Watch Dinwiddie get ejected for elbow to Poole’s face; Mavs still win behind Doncic 41 points

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Dallas has gotten in trouble this season because of a lack of secondary shot creation behind Luka Doncic, so when Spencer Dinwiddie got ejected for an elbow to the face of Golden State’s Jordan Poole, it seemed like the Mavericks might be in danger of falling to the Warriors.

Doncic had other plans — and a 41-point triple-double.

The ejection happened early in the fourth quarter, when Dinwiddie drove the lane on Poole and, bringing the ball up, elbowed Poole in the face.

That was reviewed by the referees who ruled it a Flagrant 2. The league has cracked down on blows to the face and head — intentional or not — the past couple of seasons.

Dinwiddie being out just meant more Luka — and that was bad news for the Warriors.

Despite Doncic and his triple-double, the Warriors had a couple of chances in the final seconds. First, Stephen Curry got called for a travel.

The Warriors argued that call but got nowhere with the referees. But they got one more chance on a Klay Thompson 3 to tie, but it was just not their night.

The Mavericks got the 116-113 win. Tim Hardaway Jr. pitched in 25 points, including five 3-pointers for Dallas. Curry led the Warriors with 32.

Timberwolves’ Karl-Anthony Towns out 4-6 weeks with calf strain

Minnesota Timberwolves v Washington Wizards
Rob Carr/Getty Images
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It’s not good news, but it looked like it could have been much worse.

Timberwolves big man Karl-Anthony Towns is out for weeks with a right calf strain, the team announced Tuesday following an MRI exam. Adrian Wojnarowski of ESPN reports it is likely 4-6 weeks.

The injury occurred midway through the third quarter Monday when Towns started to run back upcourt and went to the ground without contact, grabbing his knee and calf. It looked scary — Achilles scary — and he had to be helped off the court.

Towns has averaged 21.4 points and 8.5 rebounds a game, and while his numbers are down this season — just 32.8% on 3-pointers — the team has struggled at times without him, particularly lineups with Rudy Gobert and Anthony Edwards together, an -11.8 net rating (in non-garbage time minutes, via Cleaning the Glass).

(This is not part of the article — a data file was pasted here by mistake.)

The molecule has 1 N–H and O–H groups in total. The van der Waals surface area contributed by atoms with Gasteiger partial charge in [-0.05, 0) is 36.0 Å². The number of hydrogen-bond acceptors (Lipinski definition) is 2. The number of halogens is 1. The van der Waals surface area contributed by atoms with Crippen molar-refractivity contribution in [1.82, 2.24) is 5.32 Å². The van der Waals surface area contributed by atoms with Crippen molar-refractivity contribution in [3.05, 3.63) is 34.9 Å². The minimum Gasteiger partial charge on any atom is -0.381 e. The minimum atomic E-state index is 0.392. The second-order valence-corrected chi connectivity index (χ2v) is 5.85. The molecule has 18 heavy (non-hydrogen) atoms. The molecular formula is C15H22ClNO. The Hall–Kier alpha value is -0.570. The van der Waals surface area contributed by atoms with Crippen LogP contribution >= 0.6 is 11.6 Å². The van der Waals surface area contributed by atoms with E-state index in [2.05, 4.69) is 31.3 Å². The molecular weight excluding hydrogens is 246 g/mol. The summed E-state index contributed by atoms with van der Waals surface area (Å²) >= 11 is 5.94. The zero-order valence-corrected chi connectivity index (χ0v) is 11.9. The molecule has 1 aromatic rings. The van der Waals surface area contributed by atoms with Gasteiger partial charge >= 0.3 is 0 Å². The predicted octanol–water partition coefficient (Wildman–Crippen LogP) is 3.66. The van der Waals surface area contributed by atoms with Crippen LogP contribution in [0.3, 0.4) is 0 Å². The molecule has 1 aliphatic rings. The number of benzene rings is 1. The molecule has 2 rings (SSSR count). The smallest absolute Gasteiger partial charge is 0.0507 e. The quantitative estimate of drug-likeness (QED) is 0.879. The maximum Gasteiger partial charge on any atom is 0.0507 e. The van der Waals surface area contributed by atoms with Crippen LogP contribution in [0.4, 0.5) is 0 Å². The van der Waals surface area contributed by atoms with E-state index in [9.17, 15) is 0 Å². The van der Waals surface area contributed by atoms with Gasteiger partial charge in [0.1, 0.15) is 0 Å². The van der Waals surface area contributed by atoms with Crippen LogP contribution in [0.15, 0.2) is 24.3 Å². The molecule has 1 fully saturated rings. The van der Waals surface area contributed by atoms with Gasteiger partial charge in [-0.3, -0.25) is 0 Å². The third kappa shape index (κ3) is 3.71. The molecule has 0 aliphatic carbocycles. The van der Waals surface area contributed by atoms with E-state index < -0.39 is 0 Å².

Kevin Durant on chasing MVP: ‘Not really, I’ve been there, done that’

Orlando Magic v Brooklyn Nets
Mike Stobe/Getty Images
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Kevin Durant carried the Nets to another win Monday night, scoring 45 points on 19-of-24 shooting, plus seven rebounds and five assists.

If you’re having an MVP conversation a quarter of the way into the NBA season, Durant has to be part of it: 30 points per game on 54.8% shooting (and a ridiculous 65.9 true shooting percentage), 6.6 rebounds and 5.5 assists a game, plus playing solid defense and being the anchor of the Nets. After his 45-point outing to get Brooklyn a win over Orlando, Durant was asked about MVP chants and the chase for the award and was clearly not interested.

Durant has MVP numbers, but so do Stephen Curry, Luka Doncic, Giannis Antetokounmpo, Jayson Tatum and others. If Durant is going to move to the front of the conversation, the first thing that has to happen is Brooklyn has to win a lot more games — 11-11 is not going to cut it when Tatum’s Celtics and Antetokounmpo’s Bucks have the two best records in the NBA. Winning games and finishing on a top-three team in the conference matters to some voters (and traditionally is one measure of an MVP).